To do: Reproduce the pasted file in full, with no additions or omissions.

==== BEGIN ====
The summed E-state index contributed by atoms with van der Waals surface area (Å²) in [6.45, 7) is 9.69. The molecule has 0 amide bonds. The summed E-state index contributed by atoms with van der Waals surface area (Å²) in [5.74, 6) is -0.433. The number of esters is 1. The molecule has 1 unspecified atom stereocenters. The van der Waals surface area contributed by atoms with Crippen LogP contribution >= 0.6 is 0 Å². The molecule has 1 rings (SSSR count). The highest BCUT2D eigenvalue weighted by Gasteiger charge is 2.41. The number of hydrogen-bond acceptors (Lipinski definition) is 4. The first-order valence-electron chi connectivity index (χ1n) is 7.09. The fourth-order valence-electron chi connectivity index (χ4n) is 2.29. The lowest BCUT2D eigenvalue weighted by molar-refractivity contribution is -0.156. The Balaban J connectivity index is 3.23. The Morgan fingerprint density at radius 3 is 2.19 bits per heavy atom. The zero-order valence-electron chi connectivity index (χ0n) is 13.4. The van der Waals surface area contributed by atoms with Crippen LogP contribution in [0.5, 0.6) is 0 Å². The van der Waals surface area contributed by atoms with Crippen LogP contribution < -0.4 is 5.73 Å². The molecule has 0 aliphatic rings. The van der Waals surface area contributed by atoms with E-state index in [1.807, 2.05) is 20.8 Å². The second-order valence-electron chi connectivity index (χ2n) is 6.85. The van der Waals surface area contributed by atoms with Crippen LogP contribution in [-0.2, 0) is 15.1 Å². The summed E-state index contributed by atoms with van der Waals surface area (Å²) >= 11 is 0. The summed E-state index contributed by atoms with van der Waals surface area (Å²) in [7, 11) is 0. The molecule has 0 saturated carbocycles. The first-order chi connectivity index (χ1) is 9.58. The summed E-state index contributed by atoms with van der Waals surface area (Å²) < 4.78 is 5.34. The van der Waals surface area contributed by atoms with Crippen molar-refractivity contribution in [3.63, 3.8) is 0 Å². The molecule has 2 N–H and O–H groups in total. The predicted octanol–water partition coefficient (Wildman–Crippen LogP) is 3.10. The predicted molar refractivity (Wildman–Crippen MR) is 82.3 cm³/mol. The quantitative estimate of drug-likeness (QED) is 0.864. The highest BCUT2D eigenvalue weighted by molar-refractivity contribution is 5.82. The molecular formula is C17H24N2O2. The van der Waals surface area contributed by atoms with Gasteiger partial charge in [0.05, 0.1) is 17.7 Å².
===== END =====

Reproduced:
The summed E-state index contributed by atoms with van der Waals surface area (Å²) in [6.45, 7) is 9.69. The molecule has 0 amide bonds. The summed E-state index contributed by atoms with van der Waals surface area (Å²) in [5.74, 6) is -0.433. The number of esters is 1. The molecule has 1 unspecified atom stereocenters. The van der Waals surface area contributed by atoms with Crippen LogP contribution >= 0.6 is 0 Å². The molecule has 1 rings (SSSR count). The highest BCUT2D eigenvalue weighted by Gasteiger charge is 2.41. The number of hydrogen-bond acceptors (Lipinski definition) is 4. The first-order valence-electron chi connectivity index (χ1n) is 7.09. The fourth-order valence-electron chi connectivity index (χ4n) is 2.29. The lowest BCUT2D eigenvalue weighted by molar-refractivity contribution is -0.156. The Balaban J connectivity index is 3.23. The Morgan fingerprint density at radius 3 is 2.19 bits per heavy atom. The zero-order valence-electron chi connectivity index (χ0n) is 13.4. The van der Waals surface area contributed by atoms with Crippen LogP contribution in [0.5, 0.6) is 0 Å². The van der Waals surface area contributed by atoms with Crippen LogP contribution < -0.4 is 5.73 Å². The molecule has 0 aliphatic rings. The van der Waals surface area contributed by atoms with E-state index in [1.807, 2.05) is 20.8 Å². The second-order valence-electron chi connectivity index (χ2n) is 6.85. The van der Waals surface area contributed by atoms with Crippen LogP contribution in [-0.2, 0) is 15.1 Å². The summed E-state index contributed by atoms with van der Waals surface area (Å²) >= 11 is 0. The summed E-state index contributed by atoms with van der Waals surface area (Å²) in [7, 11) is 0. The molecule has 0 saturated carbocycles. The first-order chi connectivity index (χ1) is 9.58. The summed E-state index contributed by atoms with van der Waals surface area (Å²) < 4.78 is 5.34. The van der Waals surface area contributed by atoms with Crippen molar-refractivity contribution in [3.63, 3.8) is 0 Å². The molecule has 2 N–H and O–H groups in total. The predicted octanol–water partition coefficient (Wildman–Crippen LogP) is 3.10. The predicted molar refractivity (Wildman–Crippen MR) is 82.3 cm³/mol. The quantitative estimate of drug-likeness (QED) is 0.864. The highest BCUT2D eigenvalue weighted by molar-refractivity contribution is 5.82. The molecular formula is C17H24N2O2. The van der Waals surface area contributed by atoms with Gasteiger partial charge in [0.05, 0.1) is 17.7 Å².